EU gets ready for a new energy strategy

June 23, 2010 | 00:00

EU gets ready for a new energy strategy

The European Union is shaping a new energy strategy for 2011-2020 against the backdrop of the global economic crisis and difficult climate change negotiations. The European Commission warns that ‘the uncertainty created by the crisis puts the brakes on many critical energy projects and risks slowing down energy technology development.’ In response to these new challenges, the Commission has now issued a strategic document that will be discussed with stakeholders and within the European institutions. Once the details of this new strategy are agreed upon, it will shape all the EU’s legislative work in the energy sector until 2020.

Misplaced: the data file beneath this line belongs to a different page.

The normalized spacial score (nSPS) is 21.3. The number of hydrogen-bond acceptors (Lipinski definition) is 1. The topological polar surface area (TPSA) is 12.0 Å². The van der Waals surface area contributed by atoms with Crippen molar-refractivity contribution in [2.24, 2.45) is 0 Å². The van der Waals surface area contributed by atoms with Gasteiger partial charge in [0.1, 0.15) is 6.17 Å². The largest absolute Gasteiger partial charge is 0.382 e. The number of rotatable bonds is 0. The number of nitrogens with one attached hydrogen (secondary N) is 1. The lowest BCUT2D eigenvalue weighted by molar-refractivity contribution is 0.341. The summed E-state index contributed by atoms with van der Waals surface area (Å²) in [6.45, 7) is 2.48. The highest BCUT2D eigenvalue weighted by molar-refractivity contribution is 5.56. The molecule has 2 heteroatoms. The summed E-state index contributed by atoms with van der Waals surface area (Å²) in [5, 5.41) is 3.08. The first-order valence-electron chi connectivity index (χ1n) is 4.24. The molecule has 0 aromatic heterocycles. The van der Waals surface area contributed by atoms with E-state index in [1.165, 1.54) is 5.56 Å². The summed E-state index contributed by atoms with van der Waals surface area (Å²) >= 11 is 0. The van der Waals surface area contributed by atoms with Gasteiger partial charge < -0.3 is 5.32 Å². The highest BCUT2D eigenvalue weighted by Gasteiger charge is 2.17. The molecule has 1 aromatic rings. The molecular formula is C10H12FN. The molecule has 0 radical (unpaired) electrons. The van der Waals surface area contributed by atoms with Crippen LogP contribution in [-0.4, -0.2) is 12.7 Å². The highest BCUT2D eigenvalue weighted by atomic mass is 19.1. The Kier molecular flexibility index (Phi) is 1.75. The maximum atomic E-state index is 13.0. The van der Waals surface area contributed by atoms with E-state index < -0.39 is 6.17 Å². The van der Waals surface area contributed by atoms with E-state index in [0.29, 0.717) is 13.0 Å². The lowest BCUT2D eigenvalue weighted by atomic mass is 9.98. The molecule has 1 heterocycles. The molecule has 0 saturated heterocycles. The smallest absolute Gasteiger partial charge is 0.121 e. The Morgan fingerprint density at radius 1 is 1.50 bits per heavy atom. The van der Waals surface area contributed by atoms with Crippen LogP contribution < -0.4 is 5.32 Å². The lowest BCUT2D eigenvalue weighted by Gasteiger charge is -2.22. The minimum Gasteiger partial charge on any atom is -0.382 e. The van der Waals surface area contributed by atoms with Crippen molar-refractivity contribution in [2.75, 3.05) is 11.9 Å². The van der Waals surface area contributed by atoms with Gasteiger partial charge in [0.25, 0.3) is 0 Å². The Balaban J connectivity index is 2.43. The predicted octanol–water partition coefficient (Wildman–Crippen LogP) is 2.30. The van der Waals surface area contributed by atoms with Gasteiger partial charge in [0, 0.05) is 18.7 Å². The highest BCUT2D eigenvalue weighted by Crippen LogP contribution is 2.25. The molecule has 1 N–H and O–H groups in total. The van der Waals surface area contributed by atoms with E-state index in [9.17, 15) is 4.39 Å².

Are you concerned about the energy strategy of the European Union? Then you have a chance now to make your views known to the European Commission! The Commission’s Directorate-General of Energy has put a “stock taking document” on the internet in which it outlines what it regards as the most important elements of the EU’s energy strategy for the period 2011-2020. It is inviting all “stakeholders” to comment on this document. All you need to do is go to this website and you can send an open email with your views. But you have to be quick, because the deadline is 2 July. After that, the Commission will take the matter into the EU institutions (the Council of Ministers and the European Parliament). Then, at the request of the new President of the European Council Herman van Rompuy, a special high-level meeting will be held early in 2011 dedicated to the EU’s energy strategy. Subsequently EU leaders are expected to come to a formal agreement in March 2011.